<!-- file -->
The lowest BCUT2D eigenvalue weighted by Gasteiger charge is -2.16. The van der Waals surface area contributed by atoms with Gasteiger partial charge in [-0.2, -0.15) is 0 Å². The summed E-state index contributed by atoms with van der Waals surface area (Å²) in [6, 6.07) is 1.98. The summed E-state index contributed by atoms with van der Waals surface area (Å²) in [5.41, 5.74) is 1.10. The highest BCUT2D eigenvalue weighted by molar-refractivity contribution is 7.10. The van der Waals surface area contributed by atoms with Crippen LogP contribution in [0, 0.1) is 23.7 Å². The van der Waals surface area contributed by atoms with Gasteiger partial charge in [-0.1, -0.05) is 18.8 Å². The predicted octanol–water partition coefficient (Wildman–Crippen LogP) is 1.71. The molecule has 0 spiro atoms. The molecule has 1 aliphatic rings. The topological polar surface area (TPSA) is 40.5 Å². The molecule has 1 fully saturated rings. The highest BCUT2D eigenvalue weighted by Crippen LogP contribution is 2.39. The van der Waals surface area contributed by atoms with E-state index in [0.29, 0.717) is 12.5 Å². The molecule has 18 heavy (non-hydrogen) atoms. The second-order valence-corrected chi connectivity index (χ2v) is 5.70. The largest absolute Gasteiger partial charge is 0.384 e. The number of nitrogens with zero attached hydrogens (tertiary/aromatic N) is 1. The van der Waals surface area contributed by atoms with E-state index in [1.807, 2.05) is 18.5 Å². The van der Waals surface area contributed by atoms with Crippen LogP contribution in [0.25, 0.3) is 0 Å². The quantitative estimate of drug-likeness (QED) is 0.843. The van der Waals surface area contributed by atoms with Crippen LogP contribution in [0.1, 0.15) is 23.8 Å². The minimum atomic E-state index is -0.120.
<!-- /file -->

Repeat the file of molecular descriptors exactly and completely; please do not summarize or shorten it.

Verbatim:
The lowest BCUT2D eigenvalue weighted by Gasteiger charge is -2.16. The van der Waals surface area contributed by atoms with Gasteiger partial charge in [-0.2, -0.15) is 0 Å². The summed E-state index contributed by atoms with van der Waals surface area (Å²) in [6, 6.07) is 1.98. The summed E-state index contributed by atoms with van der Waals surface area (Å²) in [5.41, 5.74) is 1.10. The highest BCUT2D eigenvalue weighted by molar-refractivity contribution is 7.10. The van der Waals surface area contributed by atoms with Crippen LogP contribution in [0, 0.1) is 23.7 Å². The van der Waals surface area contributed by atoms with Gasteiger partial charge in [-0.1, -0.05) is 18.8 Å². The predicted octanol–water partition coefficient (Wildman–Crippen LogP) is 1.71. The molecule has 0 spiro atoms. The molecule has 1 aliphatic rings. The topological polar surface area (TPSA) is 40.5 Å². The molecule has 1 fully saturated rings. The highest BCUT2D eigenvalue weighted by Crippen LogP contribution is 2.39. The van der Waals surface area contributed by atoms with E-state index in [0.29, 0.717) is 12.5 Å². The molecule has 18 heavy (non-hydrogen) atoms. The second-order valence-corrected chi connectivity index (χ2v) is 5.70. The largest absolute Gasteiger partial charge is 0.384 e. The number of nitrogens with zero attached hydrogens (tertiary/aromatic N) is 1. The van der Waals surface area contributed by atoms with E-state index in [1.807, 2.05) is 18.5 Å². The van der Waals surface area contributed by atoms with Crippen LogP contribution in [0.25, 0.3) is 0 Å². The quantitative estimate of drug-likeness (QED) is 0.843. The van der Waals surface area contributed by atoms with Crippen LogP contribution in [0.1, 0.15) is 23.8 Å². The minimum atomic E-state index is -0.120.